Other Free Encyclopedias » Law Library - American Law and Legal Information » Crime and Criminal Law » Economic Crime: Antitrust Offenses - The Rationale For Criminal Antitrust Enforcement, The Role Of Criminal Sanction, Confining Criminal Liability To Culpable Conduct

Economic Crime: Antitrust Offenses - The Rationale For Criminal Antitrust Enforcement

price consumers pricing raise

Among the actions that antitrust law suppresses, none is so definitely harmful and so plainly illegal as express cartel agreements to raise prices or to reduce output. Cartel pricing is the effort by a group of erstwhile competitors cooperatively to mimic the high price and restricted output that a single monopolist would establish in that market. Price theory provides useful background.

Competitive pricing differs fundamentally from monopoly pricing. To simplify, competitive prices are based on producer costs because consumers have choices under perfect competition and can simply go elsewhere if one producer raises prices above its costs (counting a normal return to capital as a producer cost). A monopoly price is not based only on costs, however, but also on what the traffic will bear. Consumers have no choice when facing a monopolist, so the monopolist can raise price to the level of consumers' willingness to pay. What consumers are willing to pay can be far greater than a competitive costbased price. That difference—consumer surplus—is the most definite benefit that competition delivers to consumers. It is the rationale for the Sherman Act's insistence on competition. Scholars debate the proper way precisely to define this rationale in the abstract, but this debate is of little practical consequence to the topic of criminal antitrust enforcement.

Cartelists can pursue their cooperative goal of high pricing in several ways. The simplest is the old-fashioned price fix. An immortal attempt was the telephone call between Howard Putnam, president of Braniff Airlines and Robert Crandall, president of competitor American Airlines:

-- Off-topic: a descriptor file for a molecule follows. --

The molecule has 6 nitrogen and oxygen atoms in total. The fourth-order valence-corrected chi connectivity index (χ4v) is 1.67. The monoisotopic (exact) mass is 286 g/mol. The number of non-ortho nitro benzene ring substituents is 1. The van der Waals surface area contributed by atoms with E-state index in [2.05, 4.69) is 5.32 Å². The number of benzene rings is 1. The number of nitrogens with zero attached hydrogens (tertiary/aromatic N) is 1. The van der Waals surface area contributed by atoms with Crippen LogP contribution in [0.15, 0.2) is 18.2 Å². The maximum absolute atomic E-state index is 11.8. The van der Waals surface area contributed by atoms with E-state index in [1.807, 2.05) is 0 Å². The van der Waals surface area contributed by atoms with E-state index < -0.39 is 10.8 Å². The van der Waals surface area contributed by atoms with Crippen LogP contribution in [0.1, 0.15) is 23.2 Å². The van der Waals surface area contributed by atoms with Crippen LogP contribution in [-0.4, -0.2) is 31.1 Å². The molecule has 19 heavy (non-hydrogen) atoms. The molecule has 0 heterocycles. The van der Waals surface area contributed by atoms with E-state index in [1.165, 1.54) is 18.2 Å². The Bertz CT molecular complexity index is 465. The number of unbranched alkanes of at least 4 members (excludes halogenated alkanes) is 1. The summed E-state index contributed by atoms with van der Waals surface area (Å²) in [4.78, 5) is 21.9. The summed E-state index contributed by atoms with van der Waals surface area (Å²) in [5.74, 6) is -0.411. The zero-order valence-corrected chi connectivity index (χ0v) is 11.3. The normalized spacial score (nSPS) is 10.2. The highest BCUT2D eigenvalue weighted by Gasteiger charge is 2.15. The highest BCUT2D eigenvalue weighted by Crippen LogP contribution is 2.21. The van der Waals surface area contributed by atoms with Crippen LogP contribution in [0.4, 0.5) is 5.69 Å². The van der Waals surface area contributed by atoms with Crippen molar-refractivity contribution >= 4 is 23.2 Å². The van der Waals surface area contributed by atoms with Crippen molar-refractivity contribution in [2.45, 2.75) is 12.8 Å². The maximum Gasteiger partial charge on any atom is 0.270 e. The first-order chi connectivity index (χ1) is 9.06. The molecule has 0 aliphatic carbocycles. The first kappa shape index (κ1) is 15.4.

PUTNAM: Do you have a suggestion for me? CRANDALL: Yes. I have a suggestion for you. Raise your goddamn fares twenty percent. I'll raise mine the next morning. PUTNAM: Robert, we—CRANDALL: You'll make more money and I will too. PUTNAM: We can't talk about pricing. CRANDALL: Oh bull—Howard. We can talk about any goddamn thing we want to talk about.

Putnam did not raise Braniff's fares in response to Crandall's proposal; instead he presented the government with a tape recording of the conversation. (United States v. American Airlines, Inc., 743 F.2d 1114, 1116 (5th Cir. 1984), cert. dismissed, 474 U.S. 1001 (1985).)

Besides simple price fixing, other cartel techniques include market division (splitting territories between sellers), output quotas (setting production limits for each cartel member to reduce output and drive up price), customer allocation (assigning particular buyers to particular sellers) and bid rigging. Cartels may use some or all of these methods (U.S. Department of Justice (2001); International Competition Policy Advisory Committee [ICPAC], pp. 171–174; United States v. Andreas and Wilson, pp. 666–668).

Economic Crime: Antitrust Offenses - The Role Of Criminal Sanction [next]

User Comments

Your email address will be altered so spam harvesting bots can't read it easily.
Hide my email completely instead?

Cancel or